Ireland unable to cope with dementia

by Annalisa Lista - 2014.01.28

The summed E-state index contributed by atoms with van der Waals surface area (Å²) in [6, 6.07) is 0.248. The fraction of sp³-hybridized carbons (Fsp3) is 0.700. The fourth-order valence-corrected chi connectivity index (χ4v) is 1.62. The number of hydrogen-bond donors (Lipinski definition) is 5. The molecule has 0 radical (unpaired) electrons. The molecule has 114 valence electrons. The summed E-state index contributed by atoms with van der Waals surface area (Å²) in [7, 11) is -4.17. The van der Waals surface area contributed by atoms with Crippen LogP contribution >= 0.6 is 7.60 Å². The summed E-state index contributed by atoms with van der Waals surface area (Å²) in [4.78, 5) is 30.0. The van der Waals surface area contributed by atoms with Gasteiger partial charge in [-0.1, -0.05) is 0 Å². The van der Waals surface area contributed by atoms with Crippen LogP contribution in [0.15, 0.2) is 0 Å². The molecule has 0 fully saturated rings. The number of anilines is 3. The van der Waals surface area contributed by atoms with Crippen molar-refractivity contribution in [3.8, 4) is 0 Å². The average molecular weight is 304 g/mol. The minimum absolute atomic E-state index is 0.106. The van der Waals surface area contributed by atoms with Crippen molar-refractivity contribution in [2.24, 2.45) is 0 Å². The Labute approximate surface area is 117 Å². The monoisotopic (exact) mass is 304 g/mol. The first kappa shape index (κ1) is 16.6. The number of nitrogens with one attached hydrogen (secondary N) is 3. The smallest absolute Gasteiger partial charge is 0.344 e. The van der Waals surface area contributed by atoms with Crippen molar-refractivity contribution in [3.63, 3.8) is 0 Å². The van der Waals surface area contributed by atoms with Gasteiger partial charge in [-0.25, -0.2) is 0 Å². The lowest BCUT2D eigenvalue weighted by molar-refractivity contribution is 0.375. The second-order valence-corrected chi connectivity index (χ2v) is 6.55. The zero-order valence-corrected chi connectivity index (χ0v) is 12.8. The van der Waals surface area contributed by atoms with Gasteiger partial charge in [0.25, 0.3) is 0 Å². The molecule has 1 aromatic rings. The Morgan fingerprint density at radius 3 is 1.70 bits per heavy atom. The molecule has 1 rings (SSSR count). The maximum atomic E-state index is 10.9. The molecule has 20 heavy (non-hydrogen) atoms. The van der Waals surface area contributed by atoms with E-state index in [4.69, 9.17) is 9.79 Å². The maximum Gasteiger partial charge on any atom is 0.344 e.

The Irish National Audit of Dementia Care (INAD) has identified for the first time some gaps in the healthcare system for the treatment of Alzheimer’s disease. In a review of 35 hospitals, the report underlines the need for guidelines and standards to be put in place around dementia. It has been found, for example, that 94% of hospitals (33/35) have no dementia care pathway in place. As well as limited access to specialist services. Secondly, as for the comprehensive assessment of physical, mental health and social need care, it has been found that only 43% of patients have a standardized mental status test. In addition, many hospitals have no access or inadequate access to social workers. What highlights a lack of a comprehensive assessment of mental status to detect depression, delirium and worsening in dementia status. As for social interaction at mealtimes, just 20% of wards can provide enough assistance. As for communication with carers and families, only 30% of hospitals have guidelines asking the carer their wishes to take care of the ill person. And just 6% have clear guidelines about what  information will be shared with them and why. As for the quality of staff, just 6% of hospitals include dementia awareness in their staff induction programmes and just under half had trained adequately doctors and nurses. As for the physical environment, the majority of hospitals do not have environmental cues to help people with dementia orientate themselves, while 74% have no signs to locate the toilets visible from the patient’s bed. These are only some of the key figures highlighting how Ireland can’t cope adequately with dementia-related problems.

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